Grand Questions 

An uneasy encounter with a younger version of me.

I vaguely remember the rising sun shining against a wall of granite while we were climbing. I remember -- by name, at least -- the long ledge they call Wall Street. I remember looking over a cliff and seeing nothing but cloud. I remember that our guide looked like Ernest Hemingway and had climbed the mountain more than 200 times.

I remember that we started before dawn on summit day, and while we were on the summit, a B-17 bomber flew around the mountain -- under us. I know I fell once, nothing serious, and I'm pretty sure there was a point where we had a couple thousand feet of empty space beneath us when we had to make a little hop from one rock to another.

You'd think such a thing would make a lifelong impression.

Well, I was telling John, that's just it. This all happened more than 15 years ago. It's not like I climbed the Grand Teton. Some younger version of me did that. He was a 22-year-old kid, still in school, living in a state of mind where taking a week to hike around the Tetons, do climbing school, and get guided up the Grand was just something you met your buddy for during summer break. It was "Sure, dude, I'll take the bus out there. Meet you at the KOA in Teton Village!"

I had just mentioned to John that at some point in some previous life I had climbed the Grand Teton -- in the same tone of voice you'd use to say you used to have a Honda -- and the whole conversation stopped. John's eyes got all big, and he stared at me for a moment, then said, "You climbed the Grand Teton?" Yep. "To the summit?"

"Yeah, but that was "

This is where John started calling me a stud. Repeatedly. It wasn't comfortable. In fact, he's brought it up several times since, like when we're talking about maybe doing some climb here or there, and I'll say, "I don't know. I haven't done much of that lately," and he'll say, "But, dude, you climbed the Grand Teton!"

Well, yeah, but it's not that big a deal. I mean, you just get in shape, call the guide service, make an appointment, and go do it.

Right?

I'm asking this question of myself, because now, at 38, out of view of the Tetons for more than a decade, I can only assume it's still that simple. I mean, it's a pretty serious undertaking, climbing a rock peak that's almost 14,000 feet high, but it's not like it got more serious since the 1980s, right? Last I heard, all you need, beyond the basic physical ability, is time and money.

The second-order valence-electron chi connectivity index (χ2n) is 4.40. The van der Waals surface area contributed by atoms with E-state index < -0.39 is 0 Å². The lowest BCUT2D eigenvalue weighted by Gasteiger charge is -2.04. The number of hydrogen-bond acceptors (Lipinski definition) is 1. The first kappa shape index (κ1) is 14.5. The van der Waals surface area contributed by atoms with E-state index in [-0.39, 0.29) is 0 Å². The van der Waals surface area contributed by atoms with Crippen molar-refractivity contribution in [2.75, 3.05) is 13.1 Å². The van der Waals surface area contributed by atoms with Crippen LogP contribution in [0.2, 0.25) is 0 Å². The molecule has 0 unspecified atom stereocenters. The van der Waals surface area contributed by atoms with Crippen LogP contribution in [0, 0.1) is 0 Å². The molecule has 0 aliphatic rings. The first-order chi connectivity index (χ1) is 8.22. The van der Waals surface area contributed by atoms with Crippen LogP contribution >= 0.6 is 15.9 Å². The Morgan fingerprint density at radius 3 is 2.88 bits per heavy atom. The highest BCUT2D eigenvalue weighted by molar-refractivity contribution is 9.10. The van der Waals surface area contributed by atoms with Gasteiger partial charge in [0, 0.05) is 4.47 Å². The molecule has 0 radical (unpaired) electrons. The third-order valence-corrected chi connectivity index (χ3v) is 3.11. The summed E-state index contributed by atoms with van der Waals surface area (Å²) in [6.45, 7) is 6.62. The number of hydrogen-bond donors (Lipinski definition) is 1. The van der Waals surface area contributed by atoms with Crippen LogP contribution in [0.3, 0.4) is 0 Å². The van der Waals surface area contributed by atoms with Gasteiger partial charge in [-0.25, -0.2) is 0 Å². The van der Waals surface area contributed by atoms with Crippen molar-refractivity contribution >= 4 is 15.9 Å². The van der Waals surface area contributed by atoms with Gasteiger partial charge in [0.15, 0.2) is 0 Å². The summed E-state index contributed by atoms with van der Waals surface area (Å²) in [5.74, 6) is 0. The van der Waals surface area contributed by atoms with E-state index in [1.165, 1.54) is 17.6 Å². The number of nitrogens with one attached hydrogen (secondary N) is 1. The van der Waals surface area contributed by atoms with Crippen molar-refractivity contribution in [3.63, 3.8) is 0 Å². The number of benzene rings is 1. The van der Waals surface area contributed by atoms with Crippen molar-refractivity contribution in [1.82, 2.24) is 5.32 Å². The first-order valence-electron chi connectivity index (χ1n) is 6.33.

The trick, of course, has always been getting those two at the same time. When I was 22, I had all the time in the world. Now I make about eight times as much money as I did then, but somehow I don't seem to have a week at my disposal to go do something like climb the Grand Teton.

Even as I say that, though, my 22-year-old self wakes up for a moment and says, "Is that true? You can't take a week to go do that?"

"Well," 38 says, "I get three weeks off a year, and there's the holidays and family to visit and all those days I like to save up for when going to work just isn't going to work."

"Dude! We're talking about the Grand Teton here."

So I looked it up on the Internet -- Exum Mountain Guides, Jackson Hole, Wyoming. By golly, there they are. In fact, there's my guide, Jack Turner, still doing it after 37 years. The prices have gone up a smidge for the Grand. I seem to recall spending less than $300, and now it's close to $1,000. They've got dozens of climbs, though.

"Dude" -- this is 22 again -- "How much money do you make? How much planning do you need to come up with $1,000 and a week at the same time? Do you not have a credit card?"

Well, um

What happened here? Why is this not so simple? Why is it that if I go hang out with my friends tonight, some of whom hike, backpack, and occasionally climb, and I say, "Let's climb the Grand Teton next summer," we'll all look at each other with blank stares?

I know -- marriage, kids, jobs, houses, debts -- but seriously, we're talking about one week. As for a thousand bucks, that's $3 a day for one year. I could get a box, write "A Grand for the Grand" on it, and every day put $3 in there. How hard is that? Maybe your box would say "Toss It In for Texas." Or "Cash for Costa Rica." Or "Coins for California." "Not Much Daily = New York City!"

Ah, maybe I'm just another male approaching 40. How long till I buy the convertible, right? And what are the odds that I'll climb any big rock peaks next year?

Well, can you -- can I? -- deny this much? The Grand is still there. And so are our younger, freer selves. •

Comments

Subscribe to this thread:

Add a comment

ADVERTISEMENT
ADVERTISEMENT

Blogs

Hungry Memphis

Korean BBQ To Open in Cooper-Young, etc.

News Blog

Marijuana Law Passes First Hurdle in Council

News Blog

Jones Opposes TVA Wells with Resolution Tuesday

Music Blog

Cities Aviv at the Brooks Museum

News Blog

Three Things to Watch on City Council Day

Film/TV/Etc. Blog

Music Video Monday: The Shieks

From My Seat

Q & A: Top Fuel Champion Clay Millican

ADVERTISEMENT

More by Paul Gerald

  • The Full English

    A culinary tradition, a filling meal, a gaeway to a culture.
    • Jul 12, 2012
  • Eat Here

    Where to begin the discussion on food in New Orleans?
    • Jun 28, 2012
  • Old & New

    Looking for the past in Cody, Wyoming.
    • May 17, 2012
  • More »
ADVERTISEMENT
© 1996-2016

Contemporary Media
460 Tennessee Street, 2nd Floor | Memphis, TN 38103
Visit our other sites: Memphis Magazine | Memphis Parent | Inside Memphis Business
Powered by Foundation